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Say ciao to Italian carrier Meridiana, which rebranded as Air Italy on February 19, under new shareholder Qatar Airways. And soon you’ll be able to say hi to Air Italy in the US too: the airline plans to fly to New York as soon as this summer.
The airline formerly known as Meridiana, founded as Alisarda in the 1960s to serve the island of Sardinia, isn’t actually the first Air Italy; the original namesake was a small, northern Italian airline that Meridiana purchased in 2011.
The new and improved Air Italy is the nation’s third-largest airline by passengers carried — flag-carrier Alitalia is third, with Ryanair actually carrying more passengers despite being based in Ireland.
Qatar Airways CEO Akbar al-Baker hopes Air Italy will become Italy’s top airline. “We want to become the number-one airline brand in Italy, and we have the resources to accomplish this goal,” al-Baker said Monday while presenting the airline’s development plans in Italy. “We will show that we are the star.”
The move is part of a strategic expansion for Qatar, which holds a 49% ownership stake in Air Italy while previous owner Alisarda holds the remaining 51%.
Air Italy’s ambitious growth plans include an enormous fleet expansion by leasing 20 Boeing 737 MAX and 30 787 Dreamliners, al-Baker said, all with the goal of attracting 10 million passengers by 2022. The first Boeing 737 will arrive in April. Qatar Airlines will also lease five of its own Airbus A330-200 aircraft to Air Italy at market rate, according to al-Baker. Quite a jump from the dozen jets it flies today.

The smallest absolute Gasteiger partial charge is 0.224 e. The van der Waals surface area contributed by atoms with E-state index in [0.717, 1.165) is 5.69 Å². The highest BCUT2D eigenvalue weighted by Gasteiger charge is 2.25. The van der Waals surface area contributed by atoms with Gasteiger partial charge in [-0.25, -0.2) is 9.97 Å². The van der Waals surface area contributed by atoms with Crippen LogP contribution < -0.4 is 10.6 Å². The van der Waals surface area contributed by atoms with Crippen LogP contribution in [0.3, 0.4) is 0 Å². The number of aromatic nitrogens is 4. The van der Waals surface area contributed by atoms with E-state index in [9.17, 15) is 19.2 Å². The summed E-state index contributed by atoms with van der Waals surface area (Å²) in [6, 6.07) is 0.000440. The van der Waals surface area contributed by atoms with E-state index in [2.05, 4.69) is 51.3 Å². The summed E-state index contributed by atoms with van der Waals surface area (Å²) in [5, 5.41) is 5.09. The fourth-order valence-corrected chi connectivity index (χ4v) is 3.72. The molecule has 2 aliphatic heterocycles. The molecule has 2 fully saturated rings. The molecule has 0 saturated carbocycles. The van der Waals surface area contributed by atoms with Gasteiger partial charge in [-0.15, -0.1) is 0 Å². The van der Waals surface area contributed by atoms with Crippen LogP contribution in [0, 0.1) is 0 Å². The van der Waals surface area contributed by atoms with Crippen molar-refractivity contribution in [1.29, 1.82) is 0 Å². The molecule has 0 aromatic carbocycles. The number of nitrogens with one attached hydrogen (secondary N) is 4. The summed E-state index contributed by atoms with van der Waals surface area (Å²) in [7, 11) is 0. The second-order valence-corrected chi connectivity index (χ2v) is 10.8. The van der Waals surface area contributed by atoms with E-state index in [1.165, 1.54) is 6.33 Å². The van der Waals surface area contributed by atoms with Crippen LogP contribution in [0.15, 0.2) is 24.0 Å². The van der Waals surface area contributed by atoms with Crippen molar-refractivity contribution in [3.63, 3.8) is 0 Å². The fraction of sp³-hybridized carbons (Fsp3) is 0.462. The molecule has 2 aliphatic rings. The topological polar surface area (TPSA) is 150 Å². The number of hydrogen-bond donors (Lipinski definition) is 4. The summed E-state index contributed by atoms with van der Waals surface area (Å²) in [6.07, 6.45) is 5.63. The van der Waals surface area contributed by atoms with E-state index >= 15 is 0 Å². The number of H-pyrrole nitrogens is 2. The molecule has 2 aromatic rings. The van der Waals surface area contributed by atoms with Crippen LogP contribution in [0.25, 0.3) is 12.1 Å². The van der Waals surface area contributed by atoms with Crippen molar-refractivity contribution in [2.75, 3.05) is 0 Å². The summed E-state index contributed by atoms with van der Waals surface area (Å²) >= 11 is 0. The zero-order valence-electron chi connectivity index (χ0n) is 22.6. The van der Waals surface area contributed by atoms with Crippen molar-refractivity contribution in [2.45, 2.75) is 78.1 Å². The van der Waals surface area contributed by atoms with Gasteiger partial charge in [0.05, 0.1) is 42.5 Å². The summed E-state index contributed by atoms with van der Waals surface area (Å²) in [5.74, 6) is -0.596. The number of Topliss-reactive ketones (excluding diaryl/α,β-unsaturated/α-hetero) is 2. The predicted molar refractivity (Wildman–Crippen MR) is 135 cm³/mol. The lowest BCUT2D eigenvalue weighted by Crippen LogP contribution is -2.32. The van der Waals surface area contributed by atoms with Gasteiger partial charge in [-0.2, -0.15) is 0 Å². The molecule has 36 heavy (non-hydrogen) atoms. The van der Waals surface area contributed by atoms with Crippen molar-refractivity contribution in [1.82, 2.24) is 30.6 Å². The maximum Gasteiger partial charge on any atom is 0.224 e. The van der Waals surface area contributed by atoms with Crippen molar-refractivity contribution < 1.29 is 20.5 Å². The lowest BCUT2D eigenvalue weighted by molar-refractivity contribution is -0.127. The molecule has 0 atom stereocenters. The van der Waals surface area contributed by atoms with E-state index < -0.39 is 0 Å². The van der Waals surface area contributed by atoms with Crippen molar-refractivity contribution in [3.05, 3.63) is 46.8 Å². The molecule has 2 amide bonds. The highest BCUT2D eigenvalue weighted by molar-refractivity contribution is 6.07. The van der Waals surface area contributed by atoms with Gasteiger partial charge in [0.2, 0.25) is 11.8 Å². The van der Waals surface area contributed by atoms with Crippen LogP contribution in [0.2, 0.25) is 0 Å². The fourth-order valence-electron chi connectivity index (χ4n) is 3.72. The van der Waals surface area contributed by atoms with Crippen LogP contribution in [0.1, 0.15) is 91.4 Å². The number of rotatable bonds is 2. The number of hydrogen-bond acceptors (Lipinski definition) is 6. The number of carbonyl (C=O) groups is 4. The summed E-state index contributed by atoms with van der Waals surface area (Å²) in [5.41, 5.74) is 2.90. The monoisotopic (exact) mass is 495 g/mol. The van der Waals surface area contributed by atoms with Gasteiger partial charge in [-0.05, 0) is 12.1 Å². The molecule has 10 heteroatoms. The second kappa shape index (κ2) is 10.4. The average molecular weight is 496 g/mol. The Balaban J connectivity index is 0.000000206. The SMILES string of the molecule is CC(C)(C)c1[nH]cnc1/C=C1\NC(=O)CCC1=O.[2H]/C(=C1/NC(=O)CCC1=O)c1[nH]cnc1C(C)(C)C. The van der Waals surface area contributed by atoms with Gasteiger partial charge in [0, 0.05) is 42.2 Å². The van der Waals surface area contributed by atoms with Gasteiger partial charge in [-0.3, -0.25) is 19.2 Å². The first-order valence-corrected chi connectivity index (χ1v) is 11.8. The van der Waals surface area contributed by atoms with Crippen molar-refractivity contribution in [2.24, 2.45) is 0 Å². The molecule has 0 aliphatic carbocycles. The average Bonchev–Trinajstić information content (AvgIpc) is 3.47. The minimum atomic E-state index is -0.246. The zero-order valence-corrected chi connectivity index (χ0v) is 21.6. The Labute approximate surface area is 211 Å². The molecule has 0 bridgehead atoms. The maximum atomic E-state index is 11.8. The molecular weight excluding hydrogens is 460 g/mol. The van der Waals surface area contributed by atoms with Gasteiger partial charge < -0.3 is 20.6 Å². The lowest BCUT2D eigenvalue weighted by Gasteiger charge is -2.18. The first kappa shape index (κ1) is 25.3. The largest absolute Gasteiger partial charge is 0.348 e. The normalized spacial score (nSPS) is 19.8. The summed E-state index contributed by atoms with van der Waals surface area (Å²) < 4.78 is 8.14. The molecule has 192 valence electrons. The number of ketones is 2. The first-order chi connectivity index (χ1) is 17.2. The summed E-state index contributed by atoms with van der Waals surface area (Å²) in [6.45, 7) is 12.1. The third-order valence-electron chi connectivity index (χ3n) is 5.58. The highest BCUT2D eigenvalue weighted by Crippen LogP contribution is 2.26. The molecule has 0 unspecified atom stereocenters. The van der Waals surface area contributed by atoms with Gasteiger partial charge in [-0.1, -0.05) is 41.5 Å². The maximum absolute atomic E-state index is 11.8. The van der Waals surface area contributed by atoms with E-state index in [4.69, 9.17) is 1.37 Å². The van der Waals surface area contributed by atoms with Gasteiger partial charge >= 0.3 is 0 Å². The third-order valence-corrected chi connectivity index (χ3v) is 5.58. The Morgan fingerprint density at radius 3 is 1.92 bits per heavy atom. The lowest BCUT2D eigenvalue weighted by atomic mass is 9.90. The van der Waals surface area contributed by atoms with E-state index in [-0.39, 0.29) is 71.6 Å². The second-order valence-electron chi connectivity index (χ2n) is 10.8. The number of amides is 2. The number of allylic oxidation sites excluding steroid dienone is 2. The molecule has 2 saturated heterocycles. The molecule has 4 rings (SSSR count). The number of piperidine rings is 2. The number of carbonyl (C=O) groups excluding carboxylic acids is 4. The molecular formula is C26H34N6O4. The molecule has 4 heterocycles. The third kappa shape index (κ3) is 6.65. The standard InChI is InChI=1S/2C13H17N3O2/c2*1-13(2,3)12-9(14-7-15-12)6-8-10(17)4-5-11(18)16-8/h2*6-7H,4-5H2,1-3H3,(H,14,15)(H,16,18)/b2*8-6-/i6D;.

The new Air Italy headquarters will remain in Meridiana’s home of Sardinia, but the airline will operate out of the main terminal of Milan-Malpensa Airport (MXP).
Air Italy will expand its current routes with new domestic connections between Milan and Rome, Naples, Palermo, Catania and Lamezia Terme. Three new international routes will follow, starting in June with daily flights from Milan to New York, and four weekly flights from Milan to Miami. The airline will add four weekly flights from Milan to Bangkok in September, with its first long-haul flights from Rome beginning in 2019.
Alitalia has never faced any real competition for long-haul travel from other Italian airlines. The beleaguered airline has struggled for a long time and is currently in bankruptcy, although it still flies a regular schedule.
Qatar competitor Etihad Airways took a 49% ownership of Alitalia in 2014, hoping to reverse its troubled fortunes. However, pervasive financial issues have turned that investment into a drag for Etihad, and the chief executive behind the Alitalia deal, James Hogan, has since left the airline. Alitalia is looking for a buyer, but it’s far from certain that it will survive. Clearly Qatar Airways has decided that now is the time to invest in the Italian long-haul market, whose dominant player may be about to go bust.
Featured photo by Stefano Garau / Shutterstock.com
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